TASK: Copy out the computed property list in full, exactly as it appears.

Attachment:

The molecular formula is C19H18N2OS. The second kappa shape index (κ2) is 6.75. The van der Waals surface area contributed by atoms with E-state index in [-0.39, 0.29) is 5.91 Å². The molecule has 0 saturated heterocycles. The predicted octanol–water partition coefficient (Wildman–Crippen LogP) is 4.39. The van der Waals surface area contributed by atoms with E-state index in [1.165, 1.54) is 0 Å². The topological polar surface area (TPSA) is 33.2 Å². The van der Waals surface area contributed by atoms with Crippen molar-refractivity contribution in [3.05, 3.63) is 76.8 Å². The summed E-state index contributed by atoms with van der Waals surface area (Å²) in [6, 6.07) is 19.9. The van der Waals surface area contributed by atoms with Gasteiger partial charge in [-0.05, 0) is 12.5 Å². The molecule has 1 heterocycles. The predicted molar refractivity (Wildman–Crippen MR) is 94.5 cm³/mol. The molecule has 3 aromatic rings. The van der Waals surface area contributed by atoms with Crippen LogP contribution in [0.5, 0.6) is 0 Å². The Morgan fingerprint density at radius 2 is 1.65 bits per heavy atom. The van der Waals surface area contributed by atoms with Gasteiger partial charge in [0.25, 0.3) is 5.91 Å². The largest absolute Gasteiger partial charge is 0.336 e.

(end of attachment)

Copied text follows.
The molecular formula is C19H18N2OS. The second kappa shape index (κ2) is 6.75. The van der Waals surface area contributed by atoms with E-state index in [-0.39, 0.29) is 5.91 Å². The molecule has 0 saturated heterocycles. The predicted octanol–water partition coefficient (Wildman–Crippen LogP) is 4.39. The van der Waals surface area contributed by atoms with E-state index in [1.165, 1.54) is 0 Å². The topological polar surface area (TPSA) is 33.2 Å². The van der Waals surface area contributed by atoms with Crippen molar-refractivity contribution in [3.05, 3.63) is 76.8 Å². The summed E-state index contributed by atoms with van der Waals surface area (Å²) in [6, 6.07) is 19.9. The van der Waals surface area contributed by atoms with Gasteiger partial charge in [-0.05, 0) is 12.5 Å². The molecule has 1 heterocycles. The predicted molar refractivity (Wildman–Crippen MR) is 94.5 cm³/mol. The molecule has 3 aromatic rings. The van der Waals surface area contributed by atoms with Crippen LogP contribution in [0.5, 0.6) is 0 Å². The Morgan fingerprint density at radius 2 is 1.65 bits per heavy atom. The van der Waals surface area contributed by atoms with Gasteiger partial charge in [0.25, 0.3) is 5.91 Å². The largest absolute Gasteiger partial charge is 0.336 e.